In many traditions the sun is the first shaman, the first healer, the sun spiral emblematic of the rhythms of life or the constant motion of the universe. Having evolved a cerebral cortex over our primitive lizard brain, perhaps we worship these symbols out of an innate drive toward light and warmth, behavior as primal as an iguana sunning itself on a rock.

Someone shouted from the party on the deck. “It’s starting!” First contact. I put on my eclipse glasses and saw a dim, orange sun with a sliver carved from one side. Looking down at the projection from my telescope, I saw an image the size of a baseball and traced the growing indentation for my wife and daughters. For almost an hour and a half, we watched, entranced, as blackness consumed the star that gives us life.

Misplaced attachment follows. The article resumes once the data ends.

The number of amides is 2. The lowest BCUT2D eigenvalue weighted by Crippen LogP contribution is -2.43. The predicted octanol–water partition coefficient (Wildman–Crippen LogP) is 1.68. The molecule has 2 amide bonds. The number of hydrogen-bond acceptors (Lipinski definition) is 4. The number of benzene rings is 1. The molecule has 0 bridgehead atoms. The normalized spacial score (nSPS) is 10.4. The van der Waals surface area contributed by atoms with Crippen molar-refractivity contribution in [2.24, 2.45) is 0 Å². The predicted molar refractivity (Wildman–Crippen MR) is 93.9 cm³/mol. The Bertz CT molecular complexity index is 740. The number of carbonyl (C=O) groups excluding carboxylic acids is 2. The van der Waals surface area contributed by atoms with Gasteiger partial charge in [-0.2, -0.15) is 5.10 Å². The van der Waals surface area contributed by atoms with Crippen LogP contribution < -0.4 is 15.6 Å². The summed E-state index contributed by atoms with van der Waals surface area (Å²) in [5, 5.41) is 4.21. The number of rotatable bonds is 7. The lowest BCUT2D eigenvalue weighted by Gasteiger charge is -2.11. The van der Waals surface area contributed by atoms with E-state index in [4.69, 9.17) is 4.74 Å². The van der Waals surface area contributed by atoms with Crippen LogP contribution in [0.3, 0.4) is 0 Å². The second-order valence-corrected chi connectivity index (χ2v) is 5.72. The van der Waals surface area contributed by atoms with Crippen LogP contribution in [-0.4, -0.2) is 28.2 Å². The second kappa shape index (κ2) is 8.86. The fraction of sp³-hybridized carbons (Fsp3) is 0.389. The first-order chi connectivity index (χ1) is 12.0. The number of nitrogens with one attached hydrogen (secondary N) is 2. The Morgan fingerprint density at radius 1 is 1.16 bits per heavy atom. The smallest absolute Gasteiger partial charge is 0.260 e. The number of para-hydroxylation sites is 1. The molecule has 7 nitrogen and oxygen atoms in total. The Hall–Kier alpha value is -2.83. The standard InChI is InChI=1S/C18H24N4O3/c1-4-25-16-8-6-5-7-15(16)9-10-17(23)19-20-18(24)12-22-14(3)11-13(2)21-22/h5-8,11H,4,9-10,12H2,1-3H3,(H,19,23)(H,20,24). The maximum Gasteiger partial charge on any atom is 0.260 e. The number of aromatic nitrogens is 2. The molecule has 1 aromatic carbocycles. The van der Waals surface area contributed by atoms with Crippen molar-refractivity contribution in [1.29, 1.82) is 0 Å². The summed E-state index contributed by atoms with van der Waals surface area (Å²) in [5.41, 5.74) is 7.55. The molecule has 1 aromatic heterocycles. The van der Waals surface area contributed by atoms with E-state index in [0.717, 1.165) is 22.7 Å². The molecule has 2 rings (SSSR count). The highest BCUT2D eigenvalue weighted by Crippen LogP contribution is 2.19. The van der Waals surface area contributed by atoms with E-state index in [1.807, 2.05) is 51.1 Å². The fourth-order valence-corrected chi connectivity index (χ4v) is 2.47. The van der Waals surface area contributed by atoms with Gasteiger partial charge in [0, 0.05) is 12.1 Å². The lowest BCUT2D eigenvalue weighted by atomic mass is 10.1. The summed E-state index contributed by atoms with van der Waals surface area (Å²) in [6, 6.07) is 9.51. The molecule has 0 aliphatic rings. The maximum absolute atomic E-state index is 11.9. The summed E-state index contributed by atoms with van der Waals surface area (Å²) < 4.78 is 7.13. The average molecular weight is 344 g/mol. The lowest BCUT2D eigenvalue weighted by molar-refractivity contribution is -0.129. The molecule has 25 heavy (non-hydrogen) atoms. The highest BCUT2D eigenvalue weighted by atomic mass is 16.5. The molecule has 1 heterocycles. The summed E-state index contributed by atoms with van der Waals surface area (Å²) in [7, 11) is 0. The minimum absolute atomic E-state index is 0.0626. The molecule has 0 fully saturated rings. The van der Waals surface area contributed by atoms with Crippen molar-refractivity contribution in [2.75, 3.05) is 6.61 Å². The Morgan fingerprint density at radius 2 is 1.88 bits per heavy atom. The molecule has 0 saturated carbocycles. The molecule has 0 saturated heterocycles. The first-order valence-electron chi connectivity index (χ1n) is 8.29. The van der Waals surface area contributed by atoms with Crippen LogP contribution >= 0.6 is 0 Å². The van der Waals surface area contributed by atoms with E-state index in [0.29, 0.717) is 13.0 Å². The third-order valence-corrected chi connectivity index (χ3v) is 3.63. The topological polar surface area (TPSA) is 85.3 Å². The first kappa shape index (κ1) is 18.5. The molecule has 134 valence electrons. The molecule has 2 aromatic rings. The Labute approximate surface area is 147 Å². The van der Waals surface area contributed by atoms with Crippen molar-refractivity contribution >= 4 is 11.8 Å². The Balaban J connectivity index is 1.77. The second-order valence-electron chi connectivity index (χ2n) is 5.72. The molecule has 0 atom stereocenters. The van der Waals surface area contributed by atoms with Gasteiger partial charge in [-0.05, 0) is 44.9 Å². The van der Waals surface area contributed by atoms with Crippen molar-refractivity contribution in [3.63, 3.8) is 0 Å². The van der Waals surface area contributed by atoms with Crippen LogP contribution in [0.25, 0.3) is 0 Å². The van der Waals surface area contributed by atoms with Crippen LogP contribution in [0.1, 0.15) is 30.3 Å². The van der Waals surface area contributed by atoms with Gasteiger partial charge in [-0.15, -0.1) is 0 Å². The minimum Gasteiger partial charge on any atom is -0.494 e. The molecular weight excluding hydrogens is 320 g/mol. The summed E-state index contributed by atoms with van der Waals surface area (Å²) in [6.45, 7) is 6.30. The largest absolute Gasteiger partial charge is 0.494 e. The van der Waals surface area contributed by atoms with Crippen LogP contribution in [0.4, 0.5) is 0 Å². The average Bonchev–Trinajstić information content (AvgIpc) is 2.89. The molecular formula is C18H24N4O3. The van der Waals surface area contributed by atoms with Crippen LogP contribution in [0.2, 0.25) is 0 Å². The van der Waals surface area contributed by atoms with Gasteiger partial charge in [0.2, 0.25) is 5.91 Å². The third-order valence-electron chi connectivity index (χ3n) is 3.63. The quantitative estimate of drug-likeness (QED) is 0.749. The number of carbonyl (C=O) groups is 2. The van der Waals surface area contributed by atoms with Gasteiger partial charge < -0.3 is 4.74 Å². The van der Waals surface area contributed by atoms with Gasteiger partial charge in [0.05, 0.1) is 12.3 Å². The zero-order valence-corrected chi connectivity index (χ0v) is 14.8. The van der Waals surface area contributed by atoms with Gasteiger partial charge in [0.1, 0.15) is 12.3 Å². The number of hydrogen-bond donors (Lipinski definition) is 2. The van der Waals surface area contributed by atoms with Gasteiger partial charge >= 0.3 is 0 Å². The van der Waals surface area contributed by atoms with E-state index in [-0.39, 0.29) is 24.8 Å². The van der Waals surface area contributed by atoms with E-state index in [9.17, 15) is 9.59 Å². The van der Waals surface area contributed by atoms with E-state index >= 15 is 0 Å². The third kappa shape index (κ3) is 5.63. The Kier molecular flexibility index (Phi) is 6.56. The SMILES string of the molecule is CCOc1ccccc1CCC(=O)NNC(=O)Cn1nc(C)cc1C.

Eventually we walked downhill to the road where a small crowd had gathered. Horses in the field there seemed unperturbed but we could feel the anticipation. A line of bright sparks, like a giant strand of Christmas lights, ran up the mountain behind us; people were watching suspended from the ski lift, the sun reflecting off their eclipse glasses.

Only minutes before totality, when the sun was reduced to a thin crescent, the light changed, casting no shadow and illuminating dimly with a gray, remote quality, as if a lamp was glimmering through x-ray film. Then the temperature dropped. “Maybe twenty degrees,” said a man on the sidewalk. I felt goosebumps from the abrupt coolness. I could smell summer grass, dry, almost like hay, from the broad, overgrown field. The horses lifted their heads. We could see the colors of sunset to the east, across the big valley to the distant mountains. The sky darkened and thousands of thread-like, undulating shadow bands danced over every surface, over the sidewalk, over us, rippling like the light at the bottom of a pool. “Cool,” said my daughters.

 “Remember this,” I said to them. “Put this in your memory box.” We will never pass this way again, I thought, holding the moment fast as we gazed up.